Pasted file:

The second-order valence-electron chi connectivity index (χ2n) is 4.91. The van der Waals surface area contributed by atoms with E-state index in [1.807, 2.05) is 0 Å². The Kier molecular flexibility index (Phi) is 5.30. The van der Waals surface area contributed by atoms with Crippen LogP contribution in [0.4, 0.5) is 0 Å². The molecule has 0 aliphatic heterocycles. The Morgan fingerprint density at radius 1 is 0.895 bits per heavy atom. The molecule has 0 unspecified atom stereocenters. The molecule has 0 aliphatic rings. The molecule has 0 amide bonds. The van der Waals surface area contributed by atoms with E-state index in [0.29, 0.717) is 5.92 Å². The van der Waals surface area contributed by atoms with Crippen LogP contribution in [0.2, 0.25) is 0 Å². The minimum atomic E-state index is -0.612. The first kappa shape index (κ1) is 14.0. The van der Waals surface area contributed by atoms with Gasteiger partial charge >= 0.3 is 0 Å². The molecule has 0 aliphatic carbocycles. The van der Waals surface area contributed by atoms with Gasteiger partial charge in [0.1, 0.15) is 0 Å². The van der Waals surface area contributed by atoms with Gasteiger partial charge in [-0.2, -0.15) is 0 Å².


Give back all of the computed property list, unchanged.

The second-order valence-electron chi connectivity index (χ2n) is 4.91. The van der Waals surface area contributed by atoms with E-state index in [1.807, 2.05) is 0 Å². The Kier molecular flexibility index (Phi) is 5.30. The van der Waals surface area contributed by atoms with Crippen LogP contribution in [0.4, 0.5) is 0 Å². The molecule has 0 aliphatic heterocycles. The Morgan fingerprint density at radius 1 is 0.895 bits per heavy atom. The molecule has 0 unspecified atom stereocenters. The molecule has 0 aliphatic rings. The molecule has 0 amide bonds. The van der Waals surface area contributed by atoms with E-state index in [0.29, 0.717) is 5.92 Å². The van der Waals surface area contributed by atoms with Crippen LogP contribution in [0.2, 0.25) is 0 Å². The minimum atomic E-state index is -0.612. The first kappa shape index (κ1) is 14.0. The van der Waals surface area contributed by atoms with Gasteiger partial charge >= 0.3 is 0 Å². The molecule has 0 aliphatic carbocycles. The van der Waals surface area contributed by atoms with Gasteiger partial charge in [0.1, 0.15) is 0 Å². The van der Waals surface area contributed by atoms with Gasteiger partial charge in [-0.2, -0.15) is 0 Å².